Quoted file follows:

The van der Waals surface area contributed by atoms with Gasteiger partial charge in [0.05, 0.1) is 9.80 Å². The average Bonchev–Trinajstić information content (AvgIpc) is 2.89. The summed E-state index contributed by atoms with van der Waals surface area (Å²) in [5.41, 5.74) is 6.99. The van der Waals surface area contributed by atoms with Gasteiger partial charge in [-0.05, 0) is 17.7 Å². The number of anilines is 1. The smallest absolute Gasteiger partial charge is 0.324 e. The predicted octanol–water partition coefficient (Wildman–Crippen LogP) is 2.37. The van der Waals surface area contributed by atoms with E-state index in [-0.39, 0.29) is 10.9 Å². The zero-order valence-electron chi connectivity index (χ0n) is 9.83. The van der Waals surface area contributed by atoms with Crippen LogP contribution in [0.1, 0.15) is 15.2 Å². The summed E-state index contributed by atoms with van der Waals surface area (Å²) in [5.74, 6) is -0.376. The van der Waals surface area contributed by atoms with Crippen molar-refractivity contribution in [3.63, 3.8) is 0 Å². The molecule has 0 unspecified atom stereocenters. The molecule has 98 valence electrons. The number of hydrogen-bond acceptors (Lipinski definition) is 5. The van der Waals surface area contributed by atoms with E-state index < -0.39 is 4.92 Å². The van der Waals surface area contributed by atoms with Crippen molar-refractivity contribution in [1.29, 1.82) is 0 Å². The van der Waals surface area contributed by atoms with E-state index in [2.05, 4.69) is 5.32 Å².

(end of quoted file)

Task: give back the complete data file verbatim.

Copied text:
The van der Waals surface area contributed by atoms with Gasteiger partial charge in [0.05, 0.1) is 9.80 Å². The average Bonchev–Trinajstić information content (AvgIpc) is 2.89. The summed E-state index contributed by atoms with van der Waals surface area (Å²) in [5.41, 5.74) is 6.99. The van der Waals surface area contributed by atoms with Gasteiger partial charge in [-0.05, 0) is 17.7 Å². The number of anilines is 1. The smallest absolute Gasteiger partial charge is 0.324 e. The predicted octanol–water partition coefficient (Wildman–Crippen LogP) is 2.37. The van der Waals surface area contributed by atoms with E-state index in [-0.39, 0.29) is 10.9 Å². The zero-order valence-electron chi connectivity index (χ0n) is 9.83. The van der Waals surface area contributed by atoms with Crippen LogP contribution in [0.1, 0.15) is 15.2 Å². The summed E-state index contributed by atoms with van der Waals surface area (Å²) in [5.74, 6) is -0.376. The van der Waals surface area contributed by atoms with Crippen molar-refractivity contribution in [3.63, 3.8) is 0 Å². The molecule has 0 unspecified atom stereocenters. The molecule has 98 valence electrons. The number of hydrogen-bond acceptors (Lipinski definition) is 5. The van der Waals surface area contributed by atoms with E-state index < -0.39 is 4.92 Å². The van der Waals surface area contributed by atoms with Crippen molar-refractivity contribution in [1.29, 1.82) is 0 Å². The van der Waals surface area contributed by atoms with E-state index in [2.05, 4.69) is 5.32 Å².